Ultimately, people do not make decisions based on what is rational. If that were so, nobody would ever drink alcohol or smoke tobacco. If news broke out that a ring of pedophiles had been caught at a nudist resort, textiles would blame the lifestyle, but Catholics have yet to abandon the Church even after the many sex scandals involving child molesting clergy. No matter the risks, we are comforted by what is familiar, and so most people are made uncomfortable by nudity not because of its implications, but by its strangeness. But why is nudity strange? If anything, we should be overly familiar, and comfortable, with our bodies.

Looking back through the ages, perhaps it is not that we have been too civilized to accept nudity, but not civilized enough. As a member of the human species, I would like to believe we’re better than that. I would like to believe that someday there will be no nudists, because men and women will realize we don’t need to hide to treat one another with respect and compassion. Perhaps, as in the Garden of Eden, true nakedness is a state of purity we have yet to live up to.

Nakedness: A Human Ideal?

Social change begins with artistic expression. The sexual revolution could not have happened without the music of the 60’s and 70’s, or the writings of Ian Fleming, of James Bond fame, who popularized premarital intercourse. The gay rights movement could not have gained traction in the public consciousness without gay film festivals, Ellen, or Brokeback Mountain. The beauty of speculative fiction is that it gives us a glimpse into a world different from our own, one in which the taboos that govern our culture might differ. Through storytelling, we can explore other ways to live without committing to it, whether it is right or morally reprehensible.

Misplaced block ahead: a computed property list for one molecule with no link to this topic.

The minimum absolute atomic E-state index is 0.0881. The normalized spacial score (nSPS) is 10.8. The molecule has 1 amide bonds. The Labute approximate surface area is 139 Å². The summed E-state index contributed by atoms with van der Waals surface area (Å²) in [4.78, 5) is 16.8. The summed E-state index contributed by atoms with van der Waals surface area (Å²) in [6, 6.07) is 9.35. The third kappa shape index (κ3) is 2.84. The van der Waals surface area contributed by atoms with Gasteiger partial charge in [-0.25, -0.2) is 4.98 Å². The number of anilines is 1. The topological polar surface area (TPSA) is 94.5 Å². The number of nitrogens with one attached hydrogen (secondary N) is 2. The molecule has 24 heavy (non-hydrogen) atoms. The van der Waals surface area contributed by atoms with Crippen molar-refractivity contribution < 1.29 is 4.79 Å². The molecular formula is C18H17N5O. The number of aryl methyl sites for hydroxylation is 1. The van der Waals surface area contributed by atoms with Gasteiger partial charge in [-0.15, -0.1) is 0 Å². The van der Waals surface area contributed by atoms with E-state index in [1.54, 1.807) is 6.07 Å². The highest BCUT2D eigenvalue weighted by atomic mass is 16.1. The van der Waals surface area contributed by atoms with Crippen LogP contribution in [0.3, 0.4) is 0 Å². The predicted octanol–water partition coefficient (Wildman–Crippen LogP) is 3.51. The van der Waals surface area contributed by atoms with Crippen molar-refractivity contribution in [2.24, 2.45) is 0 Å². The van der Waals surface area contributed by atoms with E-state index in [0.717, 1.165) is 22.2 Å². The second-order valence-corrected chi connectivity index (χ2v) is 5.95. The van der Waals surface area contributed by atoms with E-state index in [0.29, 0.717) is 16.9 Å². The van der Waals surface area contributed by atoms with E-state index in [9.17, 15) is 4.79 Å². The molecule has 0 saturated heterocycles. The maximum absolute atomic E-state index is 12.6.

In Ages of Aenya, I envision a people without shame, for whom the nakedness taboo never existed. For the Ilmar, shamelessness is congruent with a natural utopia. The heroes of this society, Xandr and Thelana, hearken to the Classic nudes of antiquity, to Heracles and Perseus and Theseus, and to Edgar Rice Burroughs’ Tarzan and John Carter. You can learn more about them below:

AoAFrontCover

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11 thoughts on “The Devil’s Advocate: Why Nudism is Wrong

  1. Very interesting.
    Also, rather brave of you to reveal that your wife isn't exactly enthusiastic about nudism. That has to be challenging on some level.